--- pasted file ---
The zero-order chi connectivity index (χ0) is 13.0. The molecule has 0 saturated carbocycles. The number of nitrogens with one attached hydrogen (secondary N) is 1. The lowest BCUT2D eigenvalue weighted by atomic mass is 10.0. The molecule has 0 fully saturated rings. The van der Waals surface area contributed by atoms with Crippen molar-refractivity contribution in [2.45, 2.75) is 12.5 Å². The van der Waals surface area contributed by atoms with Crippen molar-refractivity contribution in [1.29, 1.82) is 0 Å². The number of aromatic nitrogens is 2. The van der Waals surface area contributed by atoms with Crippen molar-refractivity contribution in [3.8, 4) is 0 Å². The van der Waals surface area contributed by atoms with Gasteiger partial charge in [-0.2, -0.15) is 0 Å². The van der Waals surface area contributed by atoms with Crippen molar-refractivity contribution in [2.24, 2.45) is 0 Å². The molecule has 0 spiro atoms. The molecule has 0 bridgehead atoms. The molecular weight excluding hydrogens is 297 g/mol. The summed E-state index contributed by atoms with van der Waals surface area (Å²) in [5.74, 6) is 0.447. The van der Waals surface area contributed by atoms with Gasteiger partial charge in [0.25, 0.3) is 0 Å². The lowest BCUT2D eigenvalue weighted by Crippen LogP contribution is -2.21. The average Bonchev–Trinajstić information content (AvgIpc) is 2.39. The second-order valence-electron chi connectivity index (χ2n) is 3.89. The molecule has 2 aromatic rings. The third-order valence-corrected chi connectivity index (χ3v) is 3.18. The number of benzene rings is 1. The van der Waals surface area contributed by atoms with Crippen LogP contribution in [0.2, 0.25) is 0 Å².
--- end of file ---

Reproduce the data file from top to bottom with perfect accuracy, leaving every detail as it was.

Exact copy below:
The zero-order chi connectivity index (χ0) is 13.0. The molecule has 0 saturated carbocycles. The number of nitrogens with one attached hydrogen (secondary N) is 1. The lowest BCUT2D eigenvalue weighted by atomic mass is 10.0. The molecule has 0 fully saturated rings. The van der Waals surface area contributed by atoms with Crippen molar-refractivity contribution in [2.45, 2.75) is 12.5 Å². The van der Waals surface area contributed by atoms with Crippen molar-refractivity contribution in [1.29, 1.82) is 0 Å². The number of aromatic nitrogens is 2. The van der Waals surface area contributed by atoms with Crippen molar-refractivity contribution in [3.8, 4) is 0 Å². The van der Waals surface area contributed by atoms with Gasteiger partial charge in [-0.2, -0.15) is 0 Å². The van der Waals surface area contributed by atoms with Crippen molar-refractivity contribution in [2.24, 2.45) is 0 Å². The molecule has 0 spiro atoms. The molecule has 0 bridgehead atoms. The molecular weight excluding hydrogens is 297 g/mol. The summed E-state index contributed by atoms with van der Waals surface area (Å²) in [5.74, 6) is 0.447. The van der Waals surface area contributed by atoms with Gasteiger partial charge in [0.25, 0.3) is 0 Å². The lowest BCUT2D eigenvalue weighted by Crippen LogP contribution is -2.21. The average Bonchev–Trinajstić information content (AvgIpc) is 2.39. The second-order valence-electron chi connectivity index (χ2n) is 3.89. The molecule has 2 aromatic rings. The third-order valence-corrected chi connectivity index (χ3v) is 3.18. The number of benzene rings is 1. The van der Waals surface area contributed by atoms with Crippen LogP contribution in [0.2, 0.25) is 0 Å².